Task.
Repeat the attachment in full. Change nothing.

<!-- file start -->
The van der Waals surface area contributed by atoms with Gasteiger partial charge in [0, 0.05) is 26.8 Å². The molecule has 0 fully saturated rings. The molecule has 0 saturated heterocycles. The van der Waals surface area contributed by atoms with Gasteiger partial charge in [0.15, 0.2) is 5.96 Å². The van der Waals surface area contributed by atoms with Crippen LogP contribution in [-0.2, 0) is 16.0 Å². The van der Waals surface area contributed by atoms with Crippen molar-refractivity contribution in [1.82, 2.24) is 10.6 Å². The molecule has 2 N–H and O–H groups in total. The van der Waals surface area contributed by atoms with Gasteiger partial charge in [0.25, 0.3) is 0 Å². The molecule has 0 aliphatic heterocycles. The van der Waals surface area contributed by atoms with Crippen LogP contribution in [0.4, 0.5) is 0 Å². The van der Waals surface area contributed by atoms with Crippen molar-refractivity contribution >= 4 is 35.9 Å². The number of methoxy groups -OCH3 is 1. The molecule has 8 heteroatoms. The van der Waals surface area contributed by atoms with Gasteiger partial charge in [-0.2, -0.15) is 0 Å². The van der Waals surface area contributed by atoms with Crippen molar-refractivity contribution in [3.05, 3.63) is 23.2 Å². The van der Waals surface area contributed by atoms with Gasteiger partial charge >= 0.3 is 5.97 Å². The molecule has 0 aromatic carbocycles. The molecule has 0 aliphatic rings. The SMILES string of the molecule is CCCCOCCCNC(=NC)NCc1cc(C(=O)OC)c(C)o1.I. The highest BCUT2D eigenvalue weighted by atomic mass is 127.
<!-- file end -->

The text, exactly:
The van der Waals surface area contributed by atoms with Gasteiger partial charge in [0, 0.05) is 26.8 Å². The molecule has 0 fully saturated rings. The molecule has 0 saturated heterocycles. The van der Waals surface area contributed by atoms with Gasteiger partial charge in [0.15, 0.2) is 5.96 Å². The van der Waals surface area contributed by atoms with Crippen LogP contribution in [-0.2, 0) is 16.0 Å². The van der Waals surface area contributed by atoms with Crippen molar-refractivity contribution in [1.82, 2.24) is 10.6 Å². The molecule has 2 N–H and O–H groups in total. The van der Waals surface area contributed by atoms with Gasteiger partial charge in [0.25, 0.3) is 0 Å². The molecule has 0 aliphatic heterocycles. The van der Waals surface area contributed by atoms with Crippen LogP contribution in [0.4, 0.5) is 0 Å². The van der Waals surface area contributed by atoms with Crippen molar-refractivity contribution >= 4 is 35.9 Å². The number of methoxy groups -OCH3 is 1. The molecule has 8 heteroatoms. The van der Waals surface area contributed by atoms with Gasteiger partial charge in [-0.2, -0.15) is 0 Å². The van der Waals surface area contributed by atoms with Crippen molar-refractivity contribution in [3.05, 3.63) is 23.2 Å². The van der Waals surface area contributed by atoms with Gasteiger partial charge >= 0.3 is 5.97 Å². The molecule has 0 aromatic carbocycles. The molecule has 0 aliphatic rings. The SMILES string of the molecule is CCCCOCCCNC(=NC)NCc1cc(C(=O)OC)c(C)o1.I. The highest BCUT2D eigenvalue weighted by atomic mass is 127.